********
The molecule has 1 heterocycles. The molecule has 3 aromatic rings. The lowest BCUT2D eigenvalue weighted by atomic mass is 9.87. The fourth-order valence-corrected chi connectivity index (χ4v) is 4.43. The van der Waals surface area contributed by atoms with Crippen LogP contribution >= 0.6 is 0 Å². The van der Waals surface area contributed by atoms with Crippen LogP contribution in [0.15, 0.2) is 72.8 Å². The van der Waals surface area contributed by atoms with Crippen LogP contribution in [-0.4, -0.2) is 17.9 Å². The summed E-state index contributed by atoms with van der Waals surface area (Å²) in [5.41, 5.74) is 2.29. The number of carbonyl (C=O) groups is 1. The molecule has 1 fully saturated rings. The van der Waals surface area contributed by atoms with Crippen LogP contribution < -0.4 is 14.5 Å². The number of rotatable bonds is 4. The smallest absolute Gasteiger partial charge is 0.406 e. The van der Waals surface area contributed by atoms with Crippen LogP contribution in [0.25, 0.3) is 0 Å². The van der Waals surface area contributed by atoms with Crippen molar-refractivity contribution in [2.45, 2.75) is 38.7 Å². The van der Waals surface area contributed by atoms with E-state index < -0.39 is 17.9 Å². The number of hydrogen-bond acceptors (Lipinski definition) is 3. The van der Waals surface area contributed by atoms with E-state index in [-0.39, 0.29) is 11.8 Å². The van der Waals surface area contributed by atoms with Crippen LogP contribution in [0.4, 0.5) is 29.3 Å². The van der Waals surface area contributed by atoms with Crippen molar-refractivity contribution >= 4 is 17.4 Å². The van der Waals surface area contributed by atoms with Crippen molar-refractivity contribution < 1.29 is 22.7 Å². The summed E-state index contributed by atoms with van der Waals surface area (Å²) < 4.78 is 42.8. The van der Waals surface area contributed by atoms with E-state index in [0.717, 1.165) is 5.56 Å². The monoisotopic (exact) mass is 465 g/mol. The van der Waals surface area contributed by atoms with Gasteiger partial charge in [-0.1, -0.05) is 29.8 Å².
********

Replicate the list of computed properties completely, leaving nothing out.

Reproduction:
The molecule has 1 heterocycles. The molecule has 3 aromatic rings. The lowest BCUT2D eigenvalue weighted by atomic mass is 9.87. The fourth-order valence-corrected chi connectivity index (χ4v) is 4.43. The van der Waals surface area contributed by atoms with Crippen LogP contribution >= 0.6 is 0 Å². The van der Waals surface area contributed by atoms with Crippen LogP contribution in [0.15, 0.2) is 72.8 Å². The van der Waals surface area contributed by atoms with Crippen LogP contribution in [-0.4, -0.2) is 17.9 Å². The summed E-state index contributed by atoms with van der Waals surface area (Å²) in [5.41, 5.74) is 2.29. The number of carbonyl (C=O) groups is 1. The molecule has 1 fully saturated rings. The van der Waals surface area contributed by atoms with Crippen LogP contribution < -0.4 is 14.5 Å². The number of rotatable bonds is 4. The smallest absolute Gasteiger partial charge is 0.406 e. The van der Waals surface area contributed by atoms with Crippen LogP contribution in [0.25, 0.3) is 0 Å². The van der Waals surface area contributed by atoms with Crippen molar-refractivity contribution in [2.45, 2.75) is 38.7 Å². The van der Waals surface area contributed by atoms with E-state index < -0.39 is 17.9 Å². The number of hydrogen-bond acceptors (Lipinski definition) is 3. The van der Waals surface area contributed by atoms with E-state index in [-0.39, 0.29) is 11.8 Å². The van der Waals surface area contributed by atoms with Crippen LogP contribution in [0.4, 0.5) is 29.3 Å². The van der Waals surface area contributed by atoms with Crippen molar-refractivity contribution >= 4 is 17.4 Å². The van der Waals surface area contributed by atoms with Crippen molar-refractivity contribution < 1.29 is 22.7 Å². The summed E-state index contributed by atoms with van der Waals surface area (Å²) < 4.78 is 42.8. The van der Waals surface area contributed by atoms with E-state index in [0.717, 1.165) is 5.56 Å². The monoisotopic (exact) mass is 465 g/mol. The van der Waals surface area contributed by atoms with Gasteiger partial charge in [-0.1, -0.05) is 29.8 Å².